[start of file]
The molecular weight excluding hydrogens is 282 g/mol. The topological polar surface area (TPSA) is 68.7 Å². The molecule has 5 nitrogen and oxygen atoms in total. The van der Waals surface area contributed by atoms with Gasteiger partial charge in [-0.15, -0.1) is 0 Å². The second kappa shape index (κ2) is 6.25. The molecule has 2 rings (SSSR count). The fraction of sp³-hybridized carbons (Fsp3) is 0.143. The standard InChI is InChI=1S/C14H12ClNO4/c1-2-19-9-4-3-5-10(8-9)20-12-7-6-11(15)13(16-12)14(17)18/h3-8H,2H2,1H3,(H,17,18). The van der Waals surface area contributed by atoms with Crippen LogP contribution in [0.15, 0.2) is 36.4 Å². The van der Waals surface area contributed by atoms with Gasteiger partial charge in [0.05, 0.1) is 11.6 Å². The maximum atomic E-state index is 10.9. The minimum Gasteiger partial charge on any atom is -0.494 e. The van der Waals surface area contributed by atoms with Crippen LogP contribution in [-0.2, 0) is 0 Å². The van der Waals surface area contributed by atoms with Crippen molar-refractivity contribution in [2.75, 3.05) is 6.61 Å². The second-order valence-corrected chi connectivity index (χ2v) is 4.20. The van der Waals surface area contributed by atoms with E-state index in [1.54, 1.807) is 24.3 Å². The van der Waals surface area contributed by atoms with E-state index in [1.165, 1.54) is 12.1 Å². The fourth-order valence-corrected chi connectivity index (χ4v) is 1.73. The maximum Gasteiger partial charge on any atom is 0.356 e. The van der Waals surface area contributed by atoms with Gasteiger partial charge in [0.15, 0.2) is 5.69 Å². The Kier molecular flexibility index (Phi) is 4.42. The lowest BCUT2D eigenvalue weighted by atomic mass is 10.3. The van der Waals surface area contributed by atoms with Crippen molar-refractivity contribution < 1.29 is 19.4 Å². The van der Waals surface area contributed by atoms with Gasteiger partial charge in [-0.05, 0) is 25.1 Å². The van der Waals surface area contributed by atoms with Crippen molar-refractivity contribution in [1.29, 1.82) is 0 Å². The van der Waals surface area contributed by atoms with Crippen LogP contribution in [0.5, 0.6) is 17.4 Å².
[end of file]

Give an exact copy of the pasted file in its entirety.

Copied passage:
The molecular weight excluding hydrogens is 282 g/mol. The topological polar surface area (TPSA) is 68.7 Å². The molecule has 5 nitrogen and oxygen atoms in total. The van der Waals surface area contributed by atoms with Gasteiger partial charge in [-0.15, -0.1) is 0 Å². The second kappa shape index (κ2) is 6.25. The molecule has 2 rings (SSSR count). The fraction of sp³-hybridized carbons (Fsp3) is 0.143. The standard InChI is InChI=1S/C14H12ClNO4/c1-2-19-9-4-3-5-10(8-9)20-12-7-6-11(15)13(16-12)14(17)18/h3-8H,2H2,1H3,(H,17,18). The van der Waals surface area contributed by atoms with Crippen LogP contribution in [0.15, 0.2) is 36.4 Å². The van der Waals surface area contributed by atoms with Gasteiger partial charge in [0.05, 0.1) is 11.6 Å². The maximum atomic E-state index is 10.9. The minimum Gasteiger partial charge on any atom is -0.494 e. The van der Waals surface area contributed by atoms with Crippen LogP contribution in [-0.2, 0) is 0 Å². The van der Waals surface area contributed by atoms with Crippen molar-refractivity contribution in [2.75, 3.05) is 6.61 Å². The second-order valence-corrected chi connectivity index (χ2v) is 4.20. The van der Waals surface area contributed by atoms with E-state index in [1.54, 1.807) is 24.3 Å². The van der Waals surface area contributed by atoms with E-state index in [1.165, 1.54) is 12.1 Å². The fourth-order valence-corrected chi connectivity index (χ4v) is 1.73. The maximum Gasteiger partial charge on any atom is 0.356 e. The van der Waals surface area contributed by atoms with Gasteiger partial charge in [0.15, 0.2) is 5.69 Å². The Kier molecular flexibility index (Phi) is 4.42. The lowest BCUT2D eigenvalue weighted by atomic mass is 10.3. The van der Waals surface area contributed by atoms with Crippen molar-refractivity contribution < 1.29 is 19.4 Å². The van der Waals surface area contributed by atoms with Gasteiger partial charge in [-0.05, 0) is 25.1 Å². The van der Waals surface area contributed by atoms with Crippen molar-refractivity contribution in [1.29, 1.82) is 0 Å². The van der Waals surface area contributed by atoms with Crippen LogP contribution in [0.5, 0.6) is 17.4 Å².